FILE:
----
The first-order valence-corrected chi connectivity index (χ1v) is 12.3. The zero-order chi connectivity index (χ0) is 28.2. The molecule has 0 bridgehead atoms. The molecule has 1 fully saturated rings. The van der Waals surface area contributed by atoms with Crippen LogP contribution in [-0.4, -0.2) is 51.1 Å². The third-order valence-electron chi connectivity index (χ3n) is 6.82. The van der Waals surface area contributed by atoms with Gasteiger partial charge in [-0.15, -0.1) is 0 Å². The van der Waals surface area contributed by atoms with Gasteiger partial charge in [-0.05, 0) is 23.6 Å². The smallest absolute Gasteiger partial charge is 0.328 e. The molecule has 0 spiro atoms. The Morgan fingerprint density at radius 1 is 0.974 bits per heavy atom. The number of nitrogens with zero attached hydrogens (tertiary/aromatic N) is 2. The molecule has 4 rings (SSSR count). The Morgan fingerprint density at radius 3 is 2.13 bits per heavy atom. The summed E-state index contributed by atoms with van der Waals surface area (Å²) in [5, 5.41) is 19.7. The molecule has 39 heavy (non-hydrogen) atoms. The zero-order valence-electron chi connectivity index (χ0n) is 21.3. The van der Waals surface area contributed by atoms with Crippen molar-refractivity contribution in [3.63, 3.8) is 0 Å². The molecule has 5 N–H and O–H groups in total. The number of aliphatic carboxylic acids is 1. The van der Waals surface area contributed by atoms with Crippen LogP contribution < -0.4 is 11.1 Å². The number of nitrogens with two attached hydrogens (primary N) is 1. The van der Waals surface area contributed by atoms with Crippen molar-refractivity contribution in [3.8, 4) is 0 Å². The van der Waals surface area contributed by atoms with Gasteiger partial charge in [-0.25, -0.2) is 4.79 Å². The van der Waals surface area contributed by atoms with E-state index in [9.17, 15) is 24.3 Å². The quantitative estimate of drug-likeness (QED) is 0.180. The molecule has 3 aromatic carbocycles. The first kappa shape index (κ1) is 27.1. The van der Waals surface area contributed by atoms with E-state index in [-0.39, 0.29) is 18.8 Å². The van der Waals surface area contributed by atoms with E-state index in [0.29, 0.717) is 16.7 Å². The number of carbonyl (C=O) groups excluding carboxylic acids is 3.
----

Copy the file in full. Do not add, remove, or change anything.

The first-order valence-corrected chi connectivity index (χ1v) is 12.3. The zero-order chi connectivity index (χ0) is 28.2. The molecule has 0 bridgehead atoms. The molecule has 1 fully saturated rings. The van der Waals surface area contributed by atoms with Crippen LogP contribution in [-0.4, -0.2) is 51.1 Å². The third-order valence-electron chi connectivity index (χ3n) is 6.82. The van der Waals surface area contributed by atoms with Gasteiger partial charge in [-0.15, -0.1) is 0 Å². The van der Waals surface area contributed by atoms with Gasteiger partial charge in [-0.05, 0) is 23.6 Å². The smallest absolute Gasteiger partial charge is 0.328 e. The molecule has 0 spiro atoms. The Morgan fingerprint density at radius 1 is 0.974 bits per heavy atom. The number of nitrogens with zero attached hydrogens (tertiary/aromatic N) is 2. The molecule has 4 rings (SSSR count). The Morgan fingerprint density at radius 3 is 2.13 bits per heavy atom. The summed E-state index contributed by atoms with van der Waals surface area (Å²) in [5, 5.41) is 19.7. The molecule has 39 heavy (non-hydrogen) atoms. The zero-order valence-electron chi connectivity index (χ0n) is 21.3. The van der Waals surface area contributed by atoms with Crippen molar-refractivity contribution in [3.63, 3.8) is 0 Å². The molecule has 5 N–H and O–H groups in total. The number of aliphatic carboxylic acids is 1. The van der Waals surface area contributed by atoms with Crippen LogP contribution < -0.4 is 11.1 Å². The number of nitrogens with two attached hydrogens (primary N) is 1. The van der Waals surface area contributed by atoms with Crippen molar-refractivity contribution in [3.8, 4) is 0 Å². The van der Waals surface area contributed by atoms with Gasteiger partial charge in [-0.25, -0.2) is 4.79 Å². The van der Waals surface area contributed by atoms with E-state index in [9.17, 15) is 24.3 Å². The quantitative estimate of drug-likeness (QED) is 0.180. The molecule has 3 aromatic carbocycles. The first kappa shape index (κ1) is 27.1. The van der Waals surface area contributed by atoms with E-state index in [-0.39, 0.29) is 18.8 Å². The van der Waals surface area contributed by atoms with E-state index in [0.29, 0.717) is 16.7 Å². The number of carbonyl (C=O) groups excluding carboxylic acids is 3.